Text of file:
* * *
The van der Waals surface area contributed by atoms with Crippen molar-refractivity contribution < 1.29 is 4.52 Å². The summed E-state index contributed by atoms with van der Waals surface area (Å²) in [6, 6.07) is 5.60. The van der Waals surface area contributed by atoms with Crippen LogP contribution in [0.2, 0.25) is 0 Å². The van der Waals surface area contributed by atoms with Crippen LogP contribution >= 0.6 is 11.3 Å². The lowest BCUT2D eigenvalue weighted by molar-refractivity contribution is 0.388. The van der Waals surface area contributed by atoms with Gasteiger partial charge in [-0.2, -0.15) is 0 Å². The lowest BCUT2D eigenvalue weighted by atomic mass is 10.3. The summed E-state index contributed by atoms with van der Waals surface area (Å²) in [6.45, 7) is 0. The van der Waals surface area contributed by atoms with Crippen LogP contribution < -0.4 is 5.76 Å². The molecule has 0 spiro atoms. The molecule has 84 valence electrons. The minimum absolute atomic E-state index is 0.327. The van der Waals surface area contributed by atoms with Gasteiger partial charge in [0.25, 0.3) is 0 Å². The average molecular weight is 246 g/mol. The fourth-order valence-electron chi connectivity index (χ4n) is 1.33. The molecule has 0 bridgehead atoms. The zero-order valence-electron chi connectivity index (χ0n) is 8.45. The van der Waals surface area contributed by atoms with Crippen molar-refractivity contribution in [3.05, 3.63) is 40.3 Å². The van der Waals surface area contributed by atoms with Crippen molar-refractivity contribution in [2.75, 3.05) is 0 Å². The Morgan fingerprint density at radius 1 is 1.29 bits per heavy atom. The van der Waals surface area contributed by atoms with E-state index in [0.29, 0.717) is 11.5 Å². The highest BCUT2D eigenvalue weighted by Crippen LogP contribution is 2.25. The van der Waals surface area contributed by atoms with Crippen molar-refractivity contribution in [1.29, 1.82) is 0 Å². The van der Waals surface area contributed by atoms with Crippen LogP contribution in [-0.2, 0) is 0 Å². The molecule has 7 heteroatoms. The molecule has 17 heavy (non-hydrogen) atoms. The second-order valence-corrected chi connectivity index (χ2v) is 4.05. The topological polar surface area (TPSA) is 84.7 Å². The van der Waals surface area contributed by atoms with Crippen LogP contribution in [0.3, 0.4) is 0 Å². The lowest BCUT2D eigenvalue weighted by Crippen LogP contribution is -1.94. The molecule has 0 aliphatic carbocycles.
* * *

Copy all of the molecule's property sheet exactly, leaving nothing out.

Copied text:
The van der Waals surface area contributed by atoms with Crippen molar-refractivity contribution < 1.29 is 4.52 Å². The summed E-state index contributed by atoms with van der Waals surface area (Å²) in [6, 6.07) is 5.60. The van der Waals surface area contributed by atoms with Crippen LogP contribution in [0.2, 0.25) is 0 Å². The van der Waals surface area contributed by atoms with Crippen LogP contribution >= 0.6 is 11.3 Å². The lowest BCUT2D eigenvalue weighted by molar-refractivity contribution is 0.388. The van der Waals surface area contributed by atoms with Gasteiger partial charge in [-0.2, -0.15) is 0 Å². The lowest BCUT2D eigenvalue weighted by atomic mass is 10.3. The summed E-state index contributed by atoms with van der Waals surface area (Å²) in [6.45, 7) is 0. The van der Waals surface area contributed by atoms with Crippen LogP contribution < -0.4 is 5.76 Å². The molecule has 0 spiro atoms. The molecule has 84 valence electrons. The minimum absolute atomic E-state index is 0.327. The van der Waals surface area contributed by atoms with Gasteiger partial charge in [0.25, 0.3) is 0 Å². The average molecular weight is 246 g/mol. The fourth-order valence-electron chi connectivity index (χ4n) is 1.33. The molecule has 0 bridgehead atoms. The zero-order valence-electron chi connectivity index (χ0n) is 8.45. The van der Waals surface area contributed by atoms with Crippen molar-refractivity contribution in [3.05, 3.63) is 40.3 Å². The van der Waals surface area contributed by atoms with Crippen molar-refractivity contribution in [2.75, 3.05) is 0 Å². The Morgan fingerprint density at radius 1 is 1.29 bits per heavy atom. The van der Waals surface area contributed by atoms with E-state index in [0.29, 0.717) is 11.5 Å². The highest BCUT2D eigenvalue weighted by Crippen LogP contribution is 2.25. The van der Waals surface area contributed by atoms with Crippen molar-refractivity contribution in [1.29, 1.82) is 0 Å². The van der Waals surface area contributed by atoms with Crippen LogP contribution in [-0.2, 0) is 0 Å². The molecule has 7 heteroatoms. The molecule has 17 heavy (non-hydrogen) atoms. The second-order valence-corrected chi connectivity index (χ2v) is 4.05. The topological polar surface area (TPSA) is 84.7 Å². The van der Waals surface area contributed by atoms with Crippen LogP contribution in [0.3, 0.4) is 0 Å². The lowest BCUT2D eigenvalue weighted by Crippen LogP contribution is -1.94. The molecule has 0 aliphatic carbocycles.